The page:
There were no deaths in the non-PN group and 3 deaths in the PN group (1 each from gastrointestinal bleeding, fungal sepsis, and respiratory arrest) prior to transplant (p=NS). The mean age at liver transplant, time from listing to transplant, mean calculated PELD score at the time of transplant, graft type, and type of immunosuppression used during the first six months post-transplant were similar between PN and non-PN groups (Table 1). Among transplanted patients, there were no differences between PN and non-PN groups in days spent in the Intensive Care Unit post-transplant (9.2 vs. 8.9 days), graft survival, patient survival and re-transplantation rates (Figure 3 and Table 1).
This is the first study to report the impact of parenteral nutrition on outcomes in biliary atresia patients with end-stage liver disease. Institution of PN in malnourished biliary atresia patients restores many patients to the same nutritional status observed in those patients managed with enteral nutrition alone. Outcomes after liver transplantation were similar in the two groups, despite more advanced liver disease at the time of transplant in the PN group. These data suggest that the beneficial effects of PN on nutritional status may have contributed to better outcomes following liver transplantation than would have been expected had the patients remained in their severely compromised nutritional state.
Malnutrition, a significant problem for children with biliary atresia, can be difficult to assess as ascites, organomegaly, and peripheral edema may confound interpretation of their weight and weight/length measurements.(2, 13) Weight z-scores and weight/length percentiles have been shown to overestimate nutritional status in patients with biliary atresia. MAC (a measure of muscle mass) and TSF (a measure of adipose stores) more accurately assess the state of malnutrition in these patients and were utilized as the primary markers of nutritional status in this study.(2, 8-13)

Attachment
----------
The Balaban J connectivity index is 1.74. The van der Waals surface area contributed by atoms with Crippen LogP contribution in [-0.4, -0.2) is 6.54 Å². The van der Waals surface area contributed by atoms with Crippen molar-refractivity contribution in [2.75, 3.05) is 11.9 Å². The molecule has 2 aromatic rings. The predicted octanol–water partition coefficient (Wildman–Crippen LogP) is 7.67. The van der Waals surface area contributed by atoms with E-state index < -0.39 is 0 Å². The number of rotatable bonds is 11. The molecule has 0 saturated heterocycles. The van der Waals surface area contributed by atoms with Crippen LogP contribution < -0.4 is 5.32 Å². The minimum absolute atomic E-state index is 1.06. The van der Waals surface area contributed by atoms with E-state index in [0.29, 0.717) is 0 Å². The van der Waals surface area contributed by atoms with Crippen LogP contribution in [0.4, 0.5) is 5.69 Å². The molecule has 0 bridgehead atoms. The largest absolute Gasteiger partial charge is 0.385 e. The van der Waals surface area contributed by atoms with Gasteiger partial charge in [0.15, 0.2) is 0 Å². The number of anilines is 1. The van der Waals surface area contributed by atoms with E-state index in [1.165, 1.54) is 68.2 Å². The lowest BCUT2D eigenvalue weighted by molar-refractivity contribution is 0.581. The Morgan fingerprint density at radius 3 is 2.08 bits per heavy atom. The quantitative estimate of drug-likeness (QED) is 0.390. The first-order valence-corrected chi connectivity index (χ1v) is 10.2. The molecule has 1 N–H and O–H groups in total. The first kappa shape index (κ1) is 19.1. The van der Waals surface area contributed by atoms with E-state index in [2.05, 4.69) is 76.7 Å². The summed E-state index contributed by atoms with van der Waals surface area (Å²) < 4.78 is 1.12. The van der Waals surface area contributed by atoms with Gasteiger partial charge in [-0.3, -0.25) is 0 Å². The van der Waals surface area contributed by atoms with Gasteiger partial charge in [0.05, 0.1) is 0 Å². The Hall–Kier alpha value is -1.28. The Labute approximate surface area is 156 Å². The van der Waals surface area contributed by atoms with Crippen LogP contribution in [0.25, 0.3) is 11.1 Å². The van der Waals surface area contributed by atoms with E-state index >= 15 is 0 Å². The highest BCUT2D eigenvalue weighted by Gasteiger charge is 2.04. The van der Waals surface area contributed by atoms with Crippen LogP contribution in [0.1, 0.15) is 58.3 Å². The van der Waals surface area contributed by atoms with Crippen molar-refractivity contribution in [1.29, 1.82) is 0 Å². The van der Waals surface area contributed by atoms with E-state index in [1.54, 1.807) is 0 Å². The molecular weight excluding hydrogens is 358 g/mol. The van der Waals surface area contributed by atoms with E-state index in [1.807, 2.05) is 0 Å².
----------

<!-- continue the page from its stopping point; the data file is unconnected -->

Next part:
Decreased oral intake, early satiety, fat malabsorption, and increased energy expenditure due to a hypermetabolic state all likely contribute to malnutrition in biliary atresia patients.(17) As mean energy intake (111 kcal/kg/day) in the PN groups was well below estimated caloric needs (131 kcal/kg/day), with signs of progressive malnutrition (lower MAC and TSF z-scores), parenteral nutrition was initiated to improve nutritional status while the patients awaited liver transplantation.(3) Within the PN group, 64% had already failed to show improved nutritional status following the initiation of NG tube feeding supplementation, thus PN was considered the only viable option. With the addition of PN, the total energy intake was maintained in the PN group at the same level as the non-PN group at clinical endpoint. PN administration reversed the trend of falling TSF z-scores in the PN group and restored values to those observed in the non-PN group by the time of the clinical endpoint. At transplant listing and time of the clinical endpoint, although total energy intake was similar in both groups, MAC and TSF z-scores had improved only in the PN group. It is likely that the PN group would have had continued deterioration of nutritional status following transplant listing had PN not been instituted.